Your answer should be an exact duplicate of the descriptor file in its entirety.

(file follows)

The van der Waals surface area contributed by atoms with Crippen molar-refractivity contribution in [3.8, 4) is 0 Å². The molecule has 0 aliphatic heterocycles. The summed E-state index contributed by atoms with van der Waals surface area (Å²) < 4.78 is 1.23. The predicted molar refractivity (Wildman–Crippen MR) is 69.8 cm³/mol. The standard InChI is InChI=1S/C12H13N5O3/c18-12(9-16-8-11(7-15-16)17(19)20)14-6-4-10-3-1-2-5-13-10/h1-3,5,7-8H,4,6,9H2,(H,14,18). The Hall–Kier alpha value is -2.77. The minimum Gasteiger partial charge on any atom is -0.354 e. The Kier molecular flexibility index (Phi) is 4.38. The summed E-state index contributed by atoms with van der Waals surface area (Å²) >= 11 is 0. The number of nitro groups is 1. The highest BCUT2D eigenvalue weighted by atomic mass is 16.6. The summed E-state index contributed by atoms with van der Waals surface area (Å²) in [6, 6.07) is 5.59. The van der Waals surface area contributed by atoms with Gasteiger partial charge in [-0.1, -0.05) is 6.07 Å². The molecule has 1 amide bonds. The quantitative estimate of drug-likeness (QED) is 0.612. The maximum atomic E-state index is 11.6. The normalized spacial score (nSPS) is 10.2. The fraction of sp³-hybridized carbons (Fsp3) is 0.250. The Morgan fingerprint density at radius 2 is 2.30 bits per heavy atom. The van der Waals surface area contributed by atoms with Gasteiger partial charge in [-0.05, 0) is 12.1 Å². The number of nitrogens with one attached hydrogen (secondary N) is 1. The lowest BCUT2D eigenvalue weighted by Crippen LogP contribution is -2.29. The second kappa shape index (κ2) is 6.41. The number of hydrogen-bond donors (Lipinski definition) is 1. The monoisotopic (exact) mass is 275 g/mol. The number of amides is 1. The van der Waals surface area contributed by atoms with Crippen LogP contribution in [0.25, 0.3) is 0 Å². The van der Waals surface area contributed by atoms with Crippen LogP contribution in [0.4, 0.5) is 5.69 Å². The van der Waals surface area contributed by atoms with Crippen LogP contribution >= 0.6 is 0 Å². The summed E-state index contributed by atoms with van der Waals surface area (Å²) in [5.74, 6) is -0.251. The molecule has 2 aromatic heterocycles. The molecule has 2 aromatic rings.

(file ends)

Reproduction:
The van der Waals surface area contributed by atoms with Crippen molar-refractivity contribution in [3.8, 4) is 0 Å². The molecule has 0 aliphatic heterocycles. The summed E-state index contributed by atoms with van der Waals surface area (Å²) < 4.78 is 1.23. The predicted molar refractivity (Wildman–Crippen MR) is 69.8 cm³/mol. The standard InChI is InChI=1S/C12H13N5O3/c18-12(9-16-8-11(7-15-16)17(19)20)14-6-4-10-3-1-2-5-13-10/h1-3,5,7-8H,4,6,9H2,(H,14,18). The Hall–Kier alpha value is -2.77. The minimum Gasteiger partial charge on any atom is -0.354 e. The Kier molecular flexibility index (Phi) is 4.38. The summed E-state index contributed by atoms with van der Waals surface area (Å²) >= 11 is 0. The number of nitro groups is 1. The highest BCUT2D eigenvalue weighted by atomic mass is 16.6. The summed E-state index contributed by atoms with van der Waals surface area (Å²) in [6, 6.07) is 5.59. The van der Waals surface area contributed by atoms with Gasteiger partial charge in [-0.1, -0.05) is 6.07 Å². The molecule has 1 amide bonds. The quantitative estimate of drug-likeness (QED) is 0.612. The maximum atomic E-state index is 11.6. The normalized spacial score (nSPS) is 10.2. The fraction of sp³-hybridized carbons (Fsp3) is 0.250. The Morgan fingerprint density at radius 2 is 2.30 bits per heavy atom. The van der Waals surface area contributed by atoms with Gasteiger partial charge in [-0.05, 0) is 12.1 Å². The number of nitrogens with one attached hydrogen (secondary N) is 1. The lowest BCUT2D eigenvalue weighted by Crippen LogP contribution is -2.29. The second kappa shape index (κ2) is 6.41. The number of hydrogen-bond donors (Lipinski definition) is 1. The monoisotopic (exact) mass is 275 g/mol. The number of amides is 1. The van der Waals surface area contributed by atoms with Crippen LogP contribution in [0.25, 0.3) is 0 Å². The van der Waals surface area contributed by atoms with Crippen LogP contribution in [0.4, 0.5) is 5.69 Å². The van der Waals surface area contributed by atoms with Crippen LogP contribution >= 0.6 is 0 Å². The summed E-state index contributed by atoms with van der Waals surface area (Å²) in [5.74, 6) is -0.251. The molecule has 2 aromatic heterocycles. The molecule has 2 aromatic rings.